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This very fine, long sword intended for a Bhutan noble is illustrated in the well-known book Sacred Symbols: The Ritual Art of Tibet, which showcased items from the personal collections of Tibet scholars David Weldon and Robert Thurman.
It is a type of sword known in Bhutan as a kongdi maja – Bhutanese weapons tended to be named after their presumed place of manufacture and swords of this type were made in Kongpo (‘the country of ravines’) a region of Tibet that bordered Bhutan which was known for the great skills of its sword makers. Many of the weapons produced in this area were for the Bhutan market.
Such swords with scabbards fully encased in silver engraved in the manner here were worn by the king and only the most senior Bhutanese officials.
It has a forged, straight, single-edged steel blade; a scabbard encased in silver sheet that has been engraved, chased and parcel-gilded on both sides; a grip covered in twisted silver wire; and a cage-like, gilded, pierced pommel with Himalayan scrollwork on one side and a pierced ‘honeycomb’ pattern on the other.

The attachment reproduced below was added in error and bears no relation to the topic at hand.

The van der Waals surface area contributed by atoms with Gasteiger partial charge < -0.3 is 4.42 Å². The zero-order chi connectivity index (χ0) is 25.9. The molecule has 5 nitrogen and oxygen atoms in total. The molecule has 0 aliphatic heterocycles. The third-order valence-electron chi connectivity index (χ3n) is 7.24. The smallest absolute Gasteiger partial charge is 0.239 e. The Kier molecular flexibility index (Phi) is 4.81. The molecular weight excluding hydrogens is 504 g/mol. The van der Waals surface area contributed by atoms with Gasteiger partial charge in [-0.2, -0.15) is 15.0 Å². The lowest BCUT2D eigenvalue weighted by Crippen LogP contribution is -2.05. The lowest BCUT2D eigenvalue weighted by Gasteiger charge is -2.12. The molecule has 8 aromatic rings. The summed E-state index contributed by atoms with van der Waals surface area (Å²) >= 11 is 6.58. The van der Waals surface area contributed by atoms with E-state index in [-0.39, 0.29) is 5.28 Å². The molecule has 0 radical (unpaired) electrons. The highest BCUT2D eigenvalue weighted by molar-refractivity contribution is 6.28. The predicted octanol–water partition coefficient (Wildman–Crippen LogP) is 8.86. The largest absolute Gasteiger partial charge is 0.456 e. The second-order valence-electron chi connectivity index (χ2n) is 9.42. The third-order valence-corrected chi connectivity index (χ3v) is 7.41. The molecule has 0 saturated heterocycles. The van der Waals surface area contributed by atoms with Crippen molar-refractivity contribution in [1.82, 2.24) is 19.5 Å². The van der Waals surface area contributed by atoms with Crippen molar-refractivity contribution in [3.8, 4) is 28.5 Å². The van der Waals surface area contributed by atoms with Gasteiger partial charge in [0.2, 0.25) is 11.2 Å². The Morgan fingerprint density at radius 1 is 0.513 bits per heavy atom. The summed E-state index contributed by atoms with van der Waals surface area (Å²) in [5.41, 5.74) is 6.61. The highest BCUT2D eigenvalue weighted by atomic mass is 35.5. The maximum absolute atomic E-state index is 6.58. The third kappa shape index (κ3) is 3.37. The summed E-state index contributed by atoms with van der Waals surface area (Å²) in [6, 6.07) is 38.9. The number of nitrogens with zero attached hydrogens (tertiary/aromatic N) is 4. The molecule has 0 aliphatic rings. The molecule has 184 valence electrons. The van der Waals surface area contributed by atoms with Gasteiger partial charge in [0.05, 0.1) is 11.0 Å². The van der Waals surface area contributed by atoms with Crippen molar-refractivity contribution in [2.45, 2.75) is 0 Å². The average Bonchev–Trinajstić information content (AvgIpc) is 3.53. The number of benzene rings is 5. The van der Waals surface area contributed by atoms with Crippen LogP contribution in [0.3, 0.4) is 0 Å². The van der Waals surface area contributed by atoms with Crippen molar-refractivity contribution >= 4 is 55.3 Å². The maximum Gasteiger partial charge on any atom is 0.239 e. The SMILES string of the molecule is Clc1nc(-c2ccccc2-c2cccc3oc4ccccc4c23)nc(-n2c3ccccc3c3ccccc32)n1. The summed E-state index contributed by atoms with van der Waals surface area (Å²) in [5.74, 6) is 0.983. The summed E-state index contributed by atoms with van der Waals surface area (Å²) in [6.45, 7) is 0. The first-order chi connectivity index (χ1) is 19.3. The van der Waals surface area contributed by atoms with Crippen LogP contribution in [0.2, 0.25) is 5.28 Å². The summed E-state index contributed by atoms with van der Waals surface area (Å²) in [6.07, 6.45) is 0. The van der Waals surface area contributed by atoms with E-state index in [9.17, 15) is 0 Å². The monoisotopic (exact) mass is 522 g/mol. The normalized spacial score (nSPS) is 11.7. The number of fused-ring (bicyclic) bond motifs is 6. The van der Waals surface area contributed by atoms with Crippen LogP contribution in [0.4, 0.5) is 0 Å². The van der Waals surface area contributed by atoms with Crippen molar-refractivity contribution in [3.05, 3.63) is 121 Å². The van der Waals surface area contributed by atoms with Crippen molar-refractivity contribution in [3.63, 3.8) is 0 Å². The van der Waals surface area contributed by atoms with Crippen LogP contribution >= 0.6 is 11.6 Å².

One side of the scabbard is decorated with a mid-section of parcel-gilt, wave-like motifs. The reverse is decorated with a particularly pleasing mid-section of parcel-gilt Himalayan scrollwork.
Typically, such a sword was worn on the right hip.
The sword is in excellent condition. The blade does have light remnants of old rust staining here and there, as is typical.
Illustrated: Thurman, R., & D. Weldon, Sacred Symbols: The Ritual Art of Tibet, Sotheby’s/Rossi & Rossi, 1999, p. 170-171.
LaRocca, D.J., Warriors of the Himalayas: Rediscovering the Arms and Armor of Tibet, Metropolitan Museum of Art, 2006.
Myers, D., and S. Bean (eds), From the Land of the Thunder Dragon: Textile Arts of Bhutan, Serindia, 1994.
Thurman, R., & D. Weldon, Sacred Symbols: The Ritual Art of Tibet, Sotheby’s/Rossi & Rossi, 1999.